• Technology –a range of categories are on the cusp of significant change from technologies in genetics, robotics, nanotechnology and the internet. These will have the effect of shifting their overall value propositions and evidentiary basis for benefits

• Sustainability – this is an issue that’s not going away. Relative to say Europe, much of mainstream Asia remains preoccupied with prosperity rather than sustainability. But consumer niches are growing, and progressive governments and corporates operating in more demanding international environments are starting to offer leadership on this issue

• Emerging economies and Asia – particularly post the global financial crisis, it’s fair to expect that economies and cultures in this part of the world emerge as producers and shapers of brands – not simply large masses of consumers to be exploited

Considering these trends and forces of change that put pressure on brands and the practice of branding, FutureBrand has been giving thought to what makes a ‘future brand’ – a brand that maximizes its long term potential to create business value.

1. It must strive to make people’s lives better.

2. It must do so based upon a future forward view of their category in which their brand, that of the company or organisation and their products and services are driving positive change.

3. Related to this, it must provide an emotional connection to those who are the brand’s greatest advocates or ambassadors, that sets a future brand apart from its more rational or ‘me too’ competitors.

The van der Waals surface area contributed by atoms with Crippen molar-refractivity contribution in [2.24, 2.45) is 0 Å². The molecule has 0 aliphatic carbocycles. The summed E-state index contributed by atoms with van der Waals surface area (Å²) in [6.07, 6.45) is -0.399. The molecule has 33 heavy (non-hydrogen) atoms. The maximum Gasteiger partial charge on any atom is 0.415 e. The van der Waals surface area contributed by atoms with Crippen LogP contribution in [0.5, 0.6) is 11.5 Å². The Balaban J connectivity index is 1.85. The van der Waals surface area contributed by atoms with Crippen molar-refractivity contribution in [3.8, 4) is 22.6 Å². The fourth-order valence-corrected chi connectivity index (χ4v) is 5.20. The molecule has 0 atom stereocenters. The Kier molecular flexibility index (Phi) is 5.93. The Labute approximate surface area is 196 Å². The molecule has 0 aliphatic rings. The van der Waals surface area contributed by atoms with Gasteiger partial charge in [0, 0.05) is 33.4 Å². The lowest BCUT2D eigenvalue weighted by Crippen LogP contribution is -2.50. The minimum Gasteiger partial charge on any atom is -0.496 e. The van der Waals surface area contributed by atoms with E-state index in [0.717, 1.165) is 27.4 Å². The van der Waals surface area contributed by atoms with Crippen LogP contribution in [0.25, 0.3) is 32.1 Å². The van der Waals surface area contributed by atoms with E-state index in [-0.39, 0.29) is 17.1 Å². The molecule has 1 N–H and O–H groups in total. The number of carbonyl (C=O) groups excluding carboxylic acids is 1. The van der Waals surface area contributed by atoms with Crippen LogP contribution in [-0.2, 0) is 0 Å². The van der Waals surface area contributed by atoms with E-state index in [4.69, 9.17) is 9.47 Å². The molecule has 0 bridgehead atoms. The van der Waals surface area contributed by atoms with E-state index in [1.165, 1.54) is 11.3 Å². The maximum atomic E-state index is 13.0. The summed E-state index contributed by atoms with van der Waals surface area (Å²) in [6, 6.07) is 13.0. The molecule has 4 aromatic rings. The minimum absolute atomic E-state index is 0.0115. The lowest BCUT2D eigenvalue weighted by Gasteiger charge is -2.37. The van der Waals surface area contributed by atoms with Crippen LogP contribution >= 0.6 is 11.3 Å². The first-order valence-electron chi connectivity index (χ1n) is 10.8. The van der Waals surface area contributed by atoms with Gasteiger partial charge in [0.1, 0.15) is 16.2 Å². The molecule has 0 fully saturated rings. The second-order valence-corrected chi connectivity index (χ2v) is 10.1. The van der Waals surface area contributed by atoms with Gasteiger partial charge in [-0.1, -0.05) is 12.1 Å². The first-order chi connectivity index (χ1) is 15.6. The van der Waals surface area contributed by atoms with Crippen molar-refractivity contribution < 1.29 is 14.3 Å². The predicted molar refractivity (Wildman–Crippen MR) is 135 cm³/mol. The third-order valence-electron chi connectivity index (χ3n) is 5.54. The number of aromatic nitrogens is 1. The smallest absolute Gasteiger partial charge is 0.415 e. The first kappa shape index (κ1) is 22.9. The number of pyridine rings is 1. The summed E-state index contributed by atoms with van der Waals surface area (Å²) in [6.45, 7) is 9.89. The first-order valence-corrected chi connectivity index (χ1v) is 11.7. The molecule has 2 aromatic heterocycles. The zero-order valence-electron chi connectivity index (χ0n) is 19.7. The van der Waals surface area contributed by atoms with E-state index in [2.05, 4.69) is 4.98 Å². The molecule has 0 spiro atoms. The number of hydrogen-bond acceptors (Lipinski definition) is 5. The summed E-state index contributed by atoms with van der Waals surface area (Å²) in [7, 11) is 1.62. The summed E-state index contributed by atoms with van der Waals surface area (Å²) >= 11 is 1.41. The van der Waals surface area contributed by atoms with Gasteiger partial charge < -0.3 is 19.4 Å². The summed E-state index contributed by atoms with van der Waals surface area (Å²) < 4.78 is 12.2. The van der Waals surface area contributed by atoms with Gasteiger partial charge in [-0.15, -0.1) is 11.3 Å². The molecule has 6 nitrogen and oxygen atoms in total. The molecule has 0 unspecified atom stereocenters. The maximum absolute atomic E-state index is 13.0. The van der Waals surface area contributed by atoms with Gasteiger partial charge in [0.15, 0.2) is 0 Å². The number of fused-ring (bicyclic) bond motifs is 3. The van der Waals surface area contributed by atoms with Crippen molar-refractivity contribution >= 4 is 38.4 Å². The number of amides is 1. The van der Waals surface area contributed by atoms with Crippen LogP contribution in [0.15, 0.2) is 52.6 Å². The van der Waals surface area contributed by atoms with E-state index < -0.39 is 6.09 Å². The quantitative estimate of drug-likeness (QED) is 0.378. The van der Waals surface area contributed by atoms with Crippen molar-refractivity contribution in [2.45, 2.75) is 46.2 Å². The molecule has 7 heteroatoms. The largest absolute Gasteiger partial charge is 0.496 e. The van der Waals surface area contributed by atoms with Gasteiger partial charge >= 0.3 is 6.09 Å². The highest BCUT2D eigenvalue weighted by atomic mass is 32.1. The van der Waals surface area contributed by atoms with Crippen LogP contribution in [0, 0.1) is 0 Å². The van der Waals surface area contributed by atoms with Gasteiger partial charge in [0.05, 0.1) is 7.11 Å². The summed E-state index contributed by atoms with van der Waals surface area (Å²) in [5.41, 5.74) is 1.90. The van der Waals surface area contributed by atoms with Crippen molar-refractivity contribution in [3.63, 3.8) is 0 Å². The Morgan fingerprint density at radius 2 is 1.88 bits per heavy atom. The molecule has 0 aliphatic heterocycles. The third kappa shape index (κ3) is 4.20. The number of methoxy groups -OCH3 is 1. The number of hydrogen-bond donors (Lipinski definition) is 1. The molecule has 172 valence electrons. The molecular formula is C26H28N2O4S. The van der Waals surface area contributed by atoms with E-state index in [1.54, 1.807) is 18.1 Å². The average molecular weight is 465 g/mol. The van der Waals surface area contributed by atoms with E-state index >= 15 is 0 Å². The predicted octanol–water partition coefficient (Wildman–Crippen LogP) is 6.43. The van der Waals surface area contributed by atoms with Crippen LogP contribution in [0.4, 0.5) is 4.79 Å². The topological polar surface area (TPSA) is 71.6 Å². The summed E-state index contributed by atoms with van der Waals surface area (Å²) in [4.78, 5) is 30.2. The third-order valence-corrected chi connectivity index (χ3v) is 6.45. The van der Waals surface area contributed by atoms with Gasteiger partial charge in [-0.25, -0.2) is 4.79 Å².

4. And, finally – it must actively understand, manage and appropriately exploit all touch-points at which a consumer or stakeholder interacts with the brand as an organisation, a product or a service. All sensory stimuli are used to connect and differentiate so that the brand values, experience and consumer preference is reinforced and aligned to a brand’s vision.

These characteristics naturally have an impact on the practice of branding in a variety of ways. For example, managing and maximizing touchpoints now means designing great screen-based experiences. Offering compelling emotional connections with brand advocates requires the acceptance of a degree of freedom in customers’ participation with brands, rather than trying to stage “controlled” experiences. So brand management becomes a highly dynamic process of influential interactions with people – not being the logo nazi.

So yes, branding has a future, but its practice is not the same as its past. Brands remain critical assets that drive and deliver ‘value’. As we move into the 21st century, the challenge for marketers and practitioners is to understand how brands can evolve and facilitate growth for the benefit of investors, stakeholders, consumers, customers and employees.

Tim Riches is chief growth officer, Asia Pacific and chief executive officer, Singapore for FutureBrand.